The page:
Innovation & Creativity at Work

What organisational structure, leadership style and capabilities need to be developed to successfully lead tomorrow’s innovative organisations?

According to Accenture’s research, in a large number of cases corporate innovation does not work because firms are still too slow to move and change their working practices.

At the WIRED conference in London the global head of growth and strategy for Accenture Digital explained that when firms attempt to move quickly it doesn’t always work and they run into problems.

Too many companies are finding themselves trapped in an innovation death spiral, when new products, developed and launched with high expectations, flop. Those products soak up valuable resources, and as a result, has fewer resources to invest in other initiatives that may prove more successful, including the bold, truly. Feeling constrained the company resorts to safer incremental improvements of existing products and services.

   Innovation is not an end in itself but a process. It’s about doing things better, doing things differently, doing new things and, increasingly, it’s about doing things together.

Carlos Moedas, Commissioner, Research, Science and Innovation, European Commission

Reimagine the Innovation game


Innovation and creativity are the very essence of what the business is about, and is becoming everyone’s responsibility. And with productivity lagging, are more important than ever.

We are making a strong case for human-centered innovation incorporating design thinking to improve user experiences, develop new products or services, revamp corporate strategies, and reinvent the innovation game.

According to professor Lynda Gratton, when intelligence and wisdom are amplified, emotional vitality is enhanced, and social connections are harnessed.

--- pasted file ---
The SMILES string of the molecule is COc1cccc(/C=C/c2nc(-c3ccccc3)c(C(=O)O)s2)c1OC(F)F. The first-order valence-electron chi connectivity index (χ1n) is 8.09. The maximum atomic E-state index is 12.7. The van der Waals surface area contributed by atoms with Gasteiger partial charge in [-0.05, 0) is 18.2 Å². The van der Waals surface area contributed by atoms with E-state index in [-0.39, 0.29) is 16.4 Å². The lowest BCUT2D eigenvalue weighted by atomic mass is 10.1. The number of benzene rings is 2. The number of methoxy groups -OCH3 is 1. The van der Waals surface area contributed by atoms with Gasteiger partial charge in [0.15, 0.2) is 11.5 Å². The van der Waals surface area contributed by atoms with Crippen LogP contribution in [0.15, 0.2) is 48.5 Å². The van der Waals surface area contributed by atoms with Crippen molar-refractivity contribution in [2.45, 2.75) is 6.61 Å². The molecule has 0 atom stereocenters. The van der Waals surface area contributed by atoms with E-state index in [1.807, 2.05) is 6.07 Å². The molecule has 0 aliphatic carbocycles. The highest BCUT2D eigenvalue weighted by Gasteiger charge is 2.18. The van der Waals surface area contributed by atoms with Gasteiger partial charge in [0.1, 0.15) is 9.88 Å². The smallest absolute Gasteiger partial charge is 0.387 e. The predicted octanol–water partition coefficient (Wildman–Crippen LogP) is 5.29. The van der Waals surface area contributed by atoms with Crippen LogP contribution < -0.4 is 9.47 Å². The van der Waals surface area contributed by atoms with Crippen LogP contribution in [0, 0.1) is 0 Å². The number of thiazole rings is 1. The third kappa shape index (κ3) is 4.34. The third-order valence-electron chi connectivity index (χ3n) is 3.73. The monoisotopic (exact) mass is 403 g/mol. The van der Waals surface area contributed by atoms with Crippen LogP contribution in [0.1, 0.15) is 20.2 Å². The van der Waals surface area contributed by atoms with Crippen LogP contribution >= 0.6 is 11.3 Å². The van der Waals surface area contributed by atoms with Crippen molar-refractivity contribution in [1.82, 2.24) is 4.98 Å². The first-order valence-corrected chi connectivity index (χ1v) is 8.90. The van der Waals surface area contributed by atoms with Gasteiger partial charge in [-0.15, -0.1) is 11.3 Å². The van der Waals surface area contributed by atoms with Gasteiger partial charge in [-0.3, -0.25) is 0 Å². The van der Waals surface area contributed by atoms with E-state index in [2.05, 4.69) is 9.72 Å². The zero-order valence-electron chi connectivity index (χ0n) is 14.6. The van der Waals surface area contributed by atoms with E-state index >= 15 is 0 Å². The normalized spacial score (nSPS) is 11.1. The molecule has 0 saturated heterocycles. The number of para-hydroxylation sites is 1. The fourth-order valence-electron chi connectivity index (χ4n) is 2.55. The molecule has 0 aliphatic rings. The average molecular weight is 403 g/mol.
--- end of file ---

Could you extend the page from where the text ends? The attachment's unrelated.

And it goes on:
When Hot Spots arise in and between companies, they provide excess, palpable, bright, shining energy for exploring and applying knowledge that is already known and what was previously unknown. Hot Spots in a process of synthesis, are creators of value for organisations, and offers an exhilarating satisfaction knowing deep down that what you are jointly achieving is purposeful.

Collaboration and alliance building capabilities, are some of the tools for creating excel mindsets for game-changing innovations that can provide sustainable competitive advantage and fuel profitable growth.




Open innovation is a way to stay on top of the competition, reduce costs, spread risks and bring new products to the market more quickly.

It takes place in two ways:

  1. by tapping into the creativity and brainpower of many through crowdsourcing, and
  2. by opening up a company’s internal ideas to the external community.




Historically, LEGO depended on its marketers to make big bets on the products of the future, but it changed its approach and launched “LEGO Ideas,” a crowdsourcing site on which anyone could submit suggestions. Fans then voted and LEGO produced limited editions of the best and most popular concepts with great success.


How are companies positioned in terms of innovation?

Where do they need to be?

Are they willing to make basic investments to seed innovation in novel ways?

How can internal employees as well as external partners be motivated?


The Other Side of Innovation




In attempting an innovation program, many companies make one of several mistakes, which can include:

  • Bias for Insiders who work in the Performance Engine;
  • Adopting Existing Formal Definition of Roles and Responsibilities, instead of adopting roles to fit the innovation;
  • Assessing Performance based on Established Metrics, instead of measuring success or failure by trends fit for the innovation



“Quick learning is most likely when there is a clear hypothesis of record that everyone involved in evaluating the initiatives shares and uses as a frame of reference in any discussion of the initiative’s progress.”


“Too often, we see extraordinary efforts to build the perfect spreadsheet to prove the case for investment. We’d like to shift much of the effort that goes into perfecting the spreadsheet models to improving conversations about the underlying assumptions.”

The Quest for a balance between ongoing activity and strategic needs




A side effect of such profit-creating activity pressures, which shape companies as they mature, can be a reduced capacity for accomplishing some innovative projects. 

Professors Govindarajan and Trimble, recommend establishing a Dedicated Team with best practices and targetd metrics, and maintaining a balanced collaborative relationship between the team and various stakeholders from the Performance Engine.

“A dedicated team’s purpose…is not to overcome organisational memory.  It is to execute part of the innovation initiative. To do so, the Dedicated Team needs both insiders and outsiders, and it needs a healthy partnership with the Performance Engine.”